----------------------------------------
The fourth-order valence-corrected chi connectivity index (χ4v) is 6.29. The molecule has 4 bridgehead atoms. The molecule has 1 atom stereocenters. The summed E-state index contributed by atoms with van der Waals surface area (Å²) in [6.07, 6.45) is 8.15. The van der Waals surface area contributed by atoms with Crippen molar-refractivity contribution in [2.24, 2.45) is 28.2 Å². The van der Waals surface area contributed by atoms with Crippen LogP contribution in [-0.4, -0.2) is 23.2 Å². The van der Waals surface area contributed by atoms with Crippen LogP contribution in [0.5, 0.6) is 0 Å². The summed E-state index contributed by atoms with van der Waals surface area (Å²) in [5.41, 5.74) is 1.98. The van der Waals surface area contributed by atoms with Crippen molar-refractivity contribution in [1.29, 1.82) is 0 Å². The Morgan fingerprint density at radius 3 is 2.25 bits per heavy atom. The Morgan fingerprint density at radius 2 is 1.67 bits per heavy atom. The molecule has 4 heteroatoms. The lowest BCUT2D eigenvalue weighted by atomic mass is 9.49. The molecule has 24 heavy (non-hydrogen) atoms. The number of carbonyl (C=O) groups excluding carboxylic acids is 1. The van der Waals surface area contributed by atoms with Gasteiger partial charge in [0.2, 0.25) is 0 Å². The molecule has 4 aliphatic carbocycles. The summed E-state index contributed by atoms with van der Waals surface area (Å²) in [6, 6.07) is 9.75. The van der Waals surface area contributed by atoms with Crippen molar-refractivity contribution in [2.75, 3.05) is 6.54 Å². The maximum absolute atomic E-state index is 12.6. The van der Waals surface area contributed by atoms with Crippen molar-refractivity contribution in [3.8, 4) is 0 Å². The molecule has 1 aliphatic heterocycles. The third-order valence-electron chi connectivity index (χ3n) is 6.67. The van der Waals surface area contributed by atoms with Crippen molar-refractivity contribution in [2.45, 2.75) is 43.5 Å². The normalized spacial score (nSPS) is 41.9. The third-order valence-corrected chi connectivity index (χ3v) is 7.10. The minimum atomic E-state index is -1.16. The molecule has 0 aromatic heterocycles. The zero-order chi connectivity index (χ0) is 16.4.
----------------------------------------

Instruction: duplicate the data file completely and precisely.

The fourth-order valence-corrected chi connectivity index (χ4v) is 6.29. The molecule has 4 bridgehead atoms. The molecule has 1 atom stereocenters. The summed E-state index contributed by atoms with van der Waals surface area (Å²) in [6.07, 6.45) is 8.15. The van der Waals surface area contributed by atoms with Crippen molar-refractivity contribution in [2.24, 2.45) is 28.2 Å². The van der Waals surface area contributed by atoms with Crippen LogP contribution in [-0.4, -0.2) is 23.2 Å². The van der Waals surface area contributed by atoms with Crippen LogP contribution in [0.5, 0.6) is 0 Å². The summed E-state index contributed by atoms with van der Waals surface area (Å²) in [5.41, 5.74) is 1.98. The van der Waals surface area contributed by atoms with Crippen molar-refractivity contribution in [1.29, 1.82) is 0 Å². The Morgan fingerprint density at radius 3 is 2.25 bits per heavy atom. The Morgan fingerprint density at radius 2 is 1.67 bits per heavy atom. The molecule has 4 heteroatoms. The lowest BCUT2D eigenvalue weighted by atomic mass is 9.49. The molecule has 24 heavy (non-hydrogen) atoms. The number of carbonyl (C=O) groups excluding carboxylic acids is 1. The van der Waals surface area contributed by atoms with Gasteiger partial charge in [0.2, 0.25) is 0 Å². The molecule has 4 aliphatic carbocycles. The summed E-state index contributed by atoms with van der Waals surface area (Å²) in [6, 6.07) is 9.75. The van der Waals surface area contributed by atoms with Crippen molar-refractivity contribution in [2.75, 3.05) is 6.54 Å². The maximum absolute atomic E-state index is 12.6. The van der Waals surface area contributed by atoms with Crippen molar-refractivity contribution in [3.8, 4) is 0 Å². The molecule has 1 aliphatic heterocycles. The third-order valence-electron chi connectivity index (χ3n) is 6.67. The van der Waals surface area contributed by atoms with Crippen molar-refractivity contribution in [2.45, 2.75) is 43.5 Å². The normalized spacial score (nSPS) is 41.9. The third-order valence-corrected chi connectivity index (χ3v) is 7.10. The minimum atomic E-state index is -1.16. The molecule has 0 aromatic heterocycles. The zero-order chi connectivity index (χ0) is 16.4.